The Neanderthals Rediscovered

How Modern Science is Rewriting Their Story



ISBN: 9780500051771 Category:

Dimitra Papagianni, Michael A. Morse


For too long, the Neanderthals have been seen as dim-witted evolutionary dead-enders with strange-looking heads. Now advances in DNA technologies have forced a reassessment of the Neanderthals’ place in our own past. The Neanderthals’ story has been transformed thanks to new discoveries and paradigm-shattering scientific innovations. It turns out that the Neanderthals’ behaviour was surprisingly modern. They buried the dead, cared for the sick, hunted large animals, harvested seafood, used red paint and spoke.

If Neanderthals were so advanced, what caused their extinction? This is just one of many mysteries that we are inching ever closer to solving. By looking at the full Neanderthal story, we can better address the biggest mystery of all: what it means to be human.

The authors take a new approach in order to make a fairer assessment of a species whose name is often used as a pejorative. They look at the Neanderthals through the full arc of their existence – from their evolution in Europe to their expansion to Siberia, their subsequent extinction (and ultimately to their revival in popular novels, cartoons, cult movies and TV commercials!). The superiority of Homo sapiens suddenly seems less obvious or inevitable. Neanderthals evolved in Europe very much in parallel to the Homo sapiens line evolving in Africa. When both species made their first forays into Asia, the Neanderthals may even have had the upper hand.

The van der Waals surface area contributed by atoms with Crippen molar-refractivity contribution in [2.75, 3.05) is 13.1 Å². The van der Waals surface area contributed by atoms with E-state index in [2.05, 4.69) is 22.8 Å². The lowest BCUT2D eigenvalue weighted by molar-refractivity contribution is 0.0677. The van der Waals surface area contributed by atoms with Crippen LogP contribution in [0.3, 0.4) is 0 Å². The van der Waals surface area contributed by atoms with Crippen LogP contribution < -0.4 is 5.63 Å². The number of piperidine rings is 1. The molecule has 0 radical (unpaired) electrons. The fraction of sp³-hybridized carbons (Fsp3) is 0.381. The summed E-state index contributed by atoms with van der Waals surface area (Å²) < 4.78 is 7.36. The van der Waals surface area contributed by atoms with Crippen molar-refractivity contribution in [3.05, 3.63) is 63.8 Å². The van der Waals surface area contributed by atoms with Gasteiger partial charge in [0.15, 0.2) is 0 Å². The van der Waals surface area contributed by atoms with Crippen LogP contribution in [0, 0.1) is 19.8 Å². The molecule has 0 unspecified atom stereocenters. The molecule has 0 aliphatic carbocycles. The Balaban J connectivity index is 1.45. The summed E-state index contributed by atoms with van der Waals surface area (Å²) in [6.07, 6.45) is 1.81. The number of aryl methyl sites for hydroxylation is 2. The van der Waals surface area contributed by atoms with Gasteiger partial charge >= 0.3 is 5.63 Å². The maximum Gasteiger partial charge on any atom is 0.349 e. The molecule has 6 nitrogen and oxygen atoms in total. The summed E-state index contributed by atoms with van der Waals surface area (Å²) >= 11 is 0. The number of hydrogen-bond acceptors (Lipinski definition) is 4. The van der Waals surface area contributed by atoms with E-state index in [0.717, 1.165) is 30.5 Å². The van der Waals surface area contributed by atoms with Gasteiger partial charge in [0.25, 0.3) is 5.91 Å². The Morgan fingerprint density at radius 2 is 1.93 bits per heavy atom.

Additional information

Weight 598 g
Dimensions 16.2 x 24.1 cm
Publisher name Thames and Hudson Ltd
Publication date 12 August 2013
Number of pages 208
Format Hardback
Dimensions 16.2 x 24.1 cm
Weight 598 g

Michael A. Morse has a PhD in the history of science with a specialty in the history of British archaeology. He has written on a variety of subjects including the history of research into the ancient Celts, the rules of baseball and the Neanderthals.

Dimitra Papagianni trained as a Palaeolithic and stone tool specialist at Cambridge and wrote her PhD on the Neanderthal sites of northwestern Greece, the region where she was born. She has taught for the undergraduate, Masters and continuing education programs at Southampton, Cambridge, Oxford and Bath.